Gravedancers proves hauntings can be awesome... for a while, anyway

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Filipino horror film The Gravedancers was acclaimed by the After Dark Horror Fest, and now it's available on Netflix streaming and on DVD. But is it worth your attention? We investigate. Spoilers ahead...

The Gravedancers is a pretty decent horror film — right up until the end, when it goes off the rails in a way that's hard to forgive. There's a scene at the end of the film in which a character makes a vitally important throw – which lands depressingly off target. That's a perfect visual metaphor for the film.


It starts out as a well-shot, if by-the-numbers horror film. Three friends, while mourning the loss of a fourth friend one night at a cemetery, find a mysterious black envelope with a poem inside which urges them to dance on graves as a celebration of life. Their version of a wake has included a lot of alcohol, so this seems like a good idea to them. When they find out that the spirits of the people whose graves they danced on have followed them home, they're no longer in a dancing mood.

The pacing is flawless: The characters' realization that they're being haunted builds slowly, and the film shows it well. Best of all, Gravedancers doesn't subject us to tedious cuts between the three friends as each of them makes the same discoveries. One has problems, and then goes to communicate with another and finds out something new.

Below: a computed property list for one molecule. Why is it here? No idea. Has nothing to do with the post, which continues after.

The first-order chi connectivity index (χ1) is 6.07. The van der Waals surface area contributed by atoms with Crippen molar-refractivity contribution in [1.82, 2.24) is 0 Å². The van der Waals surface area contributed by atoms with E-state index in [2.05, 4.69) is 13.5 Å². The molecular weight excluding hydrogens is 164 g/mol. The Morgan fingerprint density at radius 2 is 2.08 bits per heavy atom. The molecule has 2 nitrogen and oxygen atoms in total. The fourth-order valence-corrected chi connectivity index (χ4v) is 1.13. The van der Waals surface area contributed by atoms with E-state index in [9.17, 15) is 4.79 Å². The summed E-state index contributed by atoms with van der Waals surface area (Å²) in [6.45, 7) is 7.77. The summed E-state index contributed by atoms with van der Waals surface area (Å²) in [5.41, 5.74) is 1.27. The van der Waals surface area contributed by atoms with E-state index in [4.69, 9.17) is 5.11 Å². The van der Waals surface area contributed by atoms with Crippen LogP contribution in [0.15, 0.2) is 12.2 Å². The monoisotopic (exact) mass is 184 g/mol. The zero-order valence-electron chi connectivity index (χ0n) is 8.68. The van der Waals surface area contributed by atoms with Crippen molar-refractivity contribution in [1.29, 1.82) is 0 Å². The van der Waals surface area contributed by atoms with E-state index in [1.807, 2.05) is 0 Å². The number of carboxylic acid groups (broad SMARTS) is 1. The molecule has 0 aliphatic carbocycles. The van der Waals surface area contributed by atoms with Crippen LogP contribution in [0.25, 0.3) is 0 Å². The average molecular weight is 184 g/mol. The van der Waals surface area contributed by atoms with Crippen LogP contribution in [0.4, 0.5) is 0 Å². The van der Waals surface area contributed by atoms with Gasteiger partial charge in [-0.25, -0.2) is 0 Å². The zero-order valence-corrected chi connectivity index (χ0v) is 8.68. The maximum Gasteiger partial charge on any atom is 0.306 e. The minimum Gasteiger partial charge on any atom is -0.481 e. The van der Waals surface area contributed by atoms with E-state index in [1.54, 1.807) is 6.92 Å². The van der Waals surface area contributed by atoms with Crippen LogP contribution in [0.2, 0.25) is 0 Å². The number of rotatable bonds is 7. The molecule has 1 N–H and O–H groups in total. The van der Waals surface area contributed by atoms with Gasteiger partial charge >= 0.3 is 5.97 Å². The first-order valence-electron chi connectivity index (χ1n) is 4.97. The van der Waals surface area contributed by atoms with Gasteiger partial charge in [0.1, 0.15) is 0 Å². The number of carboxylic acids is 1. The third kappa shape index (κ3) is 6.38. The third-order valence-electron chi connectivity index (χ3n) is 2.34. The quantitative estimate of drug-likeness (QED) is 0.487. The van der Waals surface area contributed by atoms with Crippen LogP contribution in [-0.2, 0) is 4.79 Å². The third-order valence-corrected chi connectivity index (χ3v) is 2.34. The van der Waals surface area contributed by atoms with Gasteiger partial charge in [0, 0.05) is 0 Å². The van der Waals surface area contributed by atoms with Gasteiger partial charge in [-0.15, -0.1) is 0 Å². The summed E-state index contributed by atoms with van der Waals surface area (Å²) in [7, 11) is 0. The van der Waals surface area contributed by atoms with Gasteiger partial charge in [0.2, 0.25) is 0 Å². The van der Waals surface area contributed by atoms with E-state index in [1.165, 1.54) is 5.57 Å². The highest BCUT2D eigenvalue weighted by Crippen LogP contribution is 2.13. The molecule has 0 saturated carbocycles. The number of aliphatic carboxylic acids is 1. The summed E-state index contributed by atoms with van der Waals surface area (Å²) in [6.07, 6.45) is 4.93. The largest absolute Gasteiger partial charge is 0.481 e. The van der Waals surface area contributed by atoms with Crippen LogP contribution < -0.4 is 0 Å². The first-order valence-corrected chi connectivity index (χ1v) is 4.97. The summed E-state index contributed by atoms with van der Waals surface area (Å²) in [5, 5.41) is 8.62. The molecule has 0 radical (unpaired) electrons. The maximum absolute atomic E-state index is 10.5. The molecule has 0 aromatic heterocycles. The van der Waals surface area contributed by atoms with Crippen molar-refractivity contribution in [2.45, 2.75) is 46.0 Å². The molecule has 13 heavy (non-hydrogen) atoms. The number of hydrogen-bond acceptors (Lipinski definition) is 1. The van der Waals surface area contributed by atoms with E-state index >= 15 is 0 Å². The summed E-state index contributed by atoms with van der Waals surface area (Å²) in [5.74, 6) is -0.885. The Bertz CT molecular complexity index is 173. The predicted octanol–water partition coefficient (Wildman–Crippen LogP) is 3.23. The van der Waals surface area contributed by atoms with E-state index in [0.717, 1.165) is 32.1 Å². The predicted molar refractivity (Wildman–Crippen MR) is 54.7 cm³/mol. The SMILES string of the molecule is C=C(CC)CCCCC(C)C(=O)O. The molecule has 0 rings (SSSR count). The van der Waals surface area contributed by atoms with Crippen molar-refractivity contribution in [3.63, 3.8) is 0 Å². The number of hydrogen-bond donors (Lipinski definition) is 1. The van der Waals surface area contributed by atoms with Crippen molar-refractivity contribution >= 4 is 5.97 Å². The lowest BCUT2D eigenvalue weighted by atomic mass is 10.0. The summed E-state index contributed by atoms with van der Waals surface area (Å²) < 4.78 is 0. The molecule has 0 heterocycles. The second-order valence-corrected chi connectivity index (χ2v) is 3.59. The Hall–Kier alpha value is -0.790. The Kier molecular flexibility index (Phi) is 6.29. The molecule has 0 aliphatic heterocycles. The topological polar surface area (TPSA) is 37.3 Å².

The introduction of the "experts" who can explain the phenomenon is also well handled, and the revelations come without too much pointless exposition. Subtle hints at what certain characters might do are placed well enough that when they pay off, it makes sense.

Then the final ghost fight comes, and it all falls apart. Everything goes wrong with the film. Doors close and are ‘stuck' until it's convenient for the plot for them to open. People in close quarters suddenly get separated. Spirits move incredibly fast around cannon-fodder characters, but slow down or freeze altogether when they approach a character who is supposed to live. Effects are shown once and they're scary. And then again and again until it's clear they're just a person in a mask. A guy gets into a fist fight with a ghost. And it all culminates with that slow-motion throw, in what is clearly daylight with a blue filter. This is a movie that falls on its face. Watch it if you want to be scared for an hour or so, and then go to bed feeling safe and laughing.